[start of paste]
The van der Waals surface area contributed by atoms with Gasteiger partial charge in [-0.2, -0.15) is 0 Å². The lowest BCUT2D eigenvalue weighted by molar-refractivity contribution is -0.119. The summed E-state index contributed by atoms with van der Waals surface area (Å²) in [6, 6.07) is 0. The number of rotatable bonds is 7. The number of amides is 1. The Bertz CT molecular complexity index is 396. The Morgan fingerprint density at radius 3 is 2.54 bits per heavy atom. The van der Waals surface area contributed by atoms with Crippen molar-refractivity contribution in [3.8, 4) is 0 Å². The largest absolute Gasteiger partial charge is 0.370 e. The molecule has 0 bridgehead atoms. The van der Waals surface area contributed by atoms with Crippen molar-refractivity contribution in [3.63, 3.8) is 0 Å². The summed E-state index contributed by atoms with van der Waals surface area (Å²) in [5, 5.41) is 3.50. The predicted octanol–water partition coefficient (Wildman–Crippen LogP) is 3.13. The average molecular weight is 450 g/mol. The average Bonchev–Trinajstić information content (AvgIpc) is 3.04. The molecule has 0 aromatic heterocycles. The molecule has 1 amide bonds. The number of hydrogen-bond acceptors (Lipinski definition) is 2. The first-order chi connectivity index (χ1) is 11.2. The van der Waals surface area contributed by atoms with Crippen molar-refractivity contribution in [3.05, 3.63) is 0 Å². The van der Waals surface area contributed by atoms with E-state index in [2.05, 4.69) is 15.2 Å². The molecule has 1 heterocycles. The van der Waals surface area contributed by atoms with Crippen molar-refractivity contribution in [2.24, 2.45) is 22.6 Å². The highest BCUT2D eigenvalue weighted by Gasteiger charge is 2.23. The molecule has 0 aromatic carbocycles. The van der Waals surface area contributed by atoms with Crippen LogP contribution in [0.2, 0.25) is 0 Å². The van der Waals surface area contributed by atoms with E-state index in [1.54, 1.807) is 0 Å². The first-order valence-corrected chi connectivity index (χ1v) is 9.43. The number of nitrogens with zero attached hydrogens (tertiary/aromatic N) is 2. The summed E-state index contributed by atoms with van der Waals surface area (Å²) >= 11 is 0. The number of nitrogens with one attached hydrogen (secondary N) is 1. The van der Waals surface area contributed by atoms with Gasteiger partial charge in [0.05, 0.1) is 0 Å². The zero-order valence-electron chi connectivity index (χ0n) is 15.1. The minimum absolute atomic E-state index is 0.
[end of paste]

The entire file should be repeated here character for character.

The van der Waals surface area contributed by atoms with Gasteiger partial charge in [-0.2, -0.15) is 0 Å². The lowest BCUT2D eigenvalue weighted by molar-refractivity contribution is -0.119. The summed E-state index contributed by atoms with van der Waals surface area (Å²) in [6, 6.07) is 0. The number of rotatable bonds is 7. The number of amides is 1. The Bertz CT molecular complexity index is 396. The Morgan fingerprint density at radius 3 is 2.54 bits per heavy atom. The van der Waals surface area contributed by atoms with Crippen molar-refractivity contribution in [3.8, 4) is 0 Å². The largest absolute Gasteiger partial charge is 0.370 e. The molecule has 0 bridgehead atoms. The van der Waals surface area contributed by atoms with Crippen molar-refractivity contribution in [3.63, 3.8) is 0 Å². The summed E-state index contributed by atoms with van der Waals surface area (Å²) in [5, 5.41) is 3.50. The predicted octanol–water partition coefficient (Wildman–Crippen LogP) is 3.13. The average molecular weight is 450 g/mol. The average Bonchev–Trinajstić information content (AvgIpc) is 3.04. The molecule has 0 aromatic heterocycles. The molecule has 1 amide bonds. The number of hydrogen-bond acceptors (Lipinski definition) is 2. The first-order chi connectivity index (χ1) is 11.2. The van der Waals surface area contributed by atoms with Crippen molar-refractivity contribution in [3.05, 3.63) is 0 Å². The van der Waals surface area contributed by atoms with E-state index in [2.05, 4.69) is 15.2 Å². The molecule has 1 heterocycles. The van der Waals surface area contributed by atoms with Crippen molar-refractivity contribution in [2.24, 2.45) is 22.6 Å². The highest BCUT2D eigenvalue weighted by Gasteiger charge is 2.23. The molecule has 0 aromatic carbocycles. The van der Waals surface area contributed by atoms with Crippen LogP contribution in [0.2, 0.25) is 0 Å². The van der Waals surface area contributed by atoms with E-state index in [1.54, 1.807) is 0 Å². The first-order valence-corrected chi connectivity index (χ1v) is 9.43. The number of nitrogens with zero attached hydrogens (tertiary/aromatic N) is 2. The summed E-state index contributed by atoms with van der Waals surface area (Å²) >= 11 is 0. The number of nitrogens with one attached hydrogen (secondary N) is 1. The van der Waals surface area contributed by atoms with Gasteiger partial charge in [0.05, 0.1) is 0 Å². The zero-order valence-electron chi connectivity index (χ0n) is 15.1. The minimum absolute atomic E-state index is 0.